The timestamp is only as accurate as the clock in the camera, and it may be completely wrong.It seems like not a year goes by without a Higashino Keigo mystery making its way onto screen.In recent years, his stories have also been adapted by Korean and Chinese production companies."Intellectual property" titles are hot commodities in the film and television industry these days, and there are few authors with as much IP value across Asia as Higashino Keigo.First introduced in the 1998 Tantei Galileo short story collection, Detective Galileo refers to eccentric physics professor Yukawa Manabu, who aids the police in cracking difficult cases with his analytical skills and experiments.Detective Galileo's ongoing mysteries span several books published over a decade's time.The TV series tackles mysteries by the episode and places emphasis on Yukawa's sitcom-esque bickering rapport with detective Utsumi Kaoru, played by Shibasaki Kou, as they solve cases together.
Stories in the Detective Kaga series have been adapted for television multiples times, including Asahi TV's 1993 series Nemuri no Mori no Bijo Satsujin Jiken starring Yamashita Shinji and NHK's 2001 Higashino Keigo Mysteries: Akui, which changed the Kaga role to one named Nishihara, played by Hazama Kanpei.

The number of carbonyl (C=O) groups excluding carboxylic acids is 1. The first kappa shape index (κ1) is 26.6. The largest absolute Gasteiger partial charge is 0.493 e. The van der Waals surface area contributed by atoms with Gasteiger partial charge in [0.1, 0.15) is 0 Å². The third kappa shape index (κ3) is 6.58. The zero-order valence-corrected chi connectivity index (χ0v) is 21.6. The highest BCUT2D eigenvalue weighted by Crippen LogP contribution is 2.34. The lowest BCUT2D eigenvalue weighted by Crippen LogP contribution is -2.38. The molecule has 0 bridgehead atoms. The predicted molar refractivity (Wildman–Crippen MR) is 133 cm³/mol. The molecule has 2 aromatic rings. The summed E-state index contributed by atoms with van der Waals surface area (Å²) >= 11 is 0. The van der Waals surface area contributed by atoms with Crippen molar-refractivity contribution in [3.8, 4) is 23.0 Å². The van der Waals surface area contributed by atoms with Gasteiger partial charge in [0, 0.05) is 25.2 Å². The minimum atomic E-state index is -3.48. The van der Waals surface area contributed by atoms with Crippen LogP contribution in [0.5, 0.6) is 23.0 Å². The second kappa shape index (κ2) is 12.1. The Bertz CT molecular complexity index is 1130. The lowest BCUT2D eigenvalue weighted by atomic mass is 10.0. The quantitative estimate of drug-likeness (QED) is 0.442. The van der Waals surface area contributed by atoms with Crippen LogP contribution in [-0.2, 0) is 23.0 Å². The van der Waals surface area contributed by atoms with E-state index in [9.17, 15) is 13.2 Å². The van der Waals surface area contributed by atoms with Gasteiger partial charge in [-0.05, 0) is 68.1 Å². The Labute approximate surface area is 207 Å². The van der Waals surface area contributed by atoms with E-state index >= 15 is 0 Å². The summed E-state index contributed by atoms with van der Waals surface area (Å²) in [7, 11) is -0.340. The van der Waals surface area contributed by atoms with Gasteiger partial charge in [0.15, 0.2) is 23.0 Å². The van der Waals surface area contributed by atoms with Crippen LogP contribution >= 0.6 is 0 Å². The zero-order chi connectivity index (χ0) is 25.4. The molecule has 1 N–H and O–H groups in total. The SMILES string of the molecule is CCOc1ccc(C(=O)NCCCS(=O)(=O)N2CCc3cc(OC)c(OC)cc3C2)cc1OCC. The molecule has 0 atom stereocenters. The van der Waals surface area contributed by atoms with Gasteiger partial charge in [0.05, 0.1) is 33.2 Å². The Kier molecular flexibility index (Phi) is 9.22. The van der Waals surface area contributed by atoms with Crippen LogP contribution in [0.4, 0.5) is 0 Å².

One of Asia's most popular and followed novelists, the best-selling Japanese suspense writer has published over 80 novels and short story collections, and his books have been translated into a multitude of languages.
Besides the prolific production and wide readership that are every publisher's dream come true, the author's works are also highly sought after for film and television.
In 2006, TBS adapted the wrenching story into an 11-episode series starring Yamada Takayuki as Kirihara Ryoji and Ayase Haruka as Karasawa Yukiho, the love for whom he descends into crime to protect.
The production notably reunited the stars, writer and producer of the hit 2004 tearjerker Crying out Love, in the Center of the World for a far darker exploration of the unbreakable bond of young love that connects past and present.
The novel's English version was also shortlisted for the Edgar Award in the U. Besides the Japanese adaptation, The Devotion of Suspect X has also been adapted into films in Korea and China.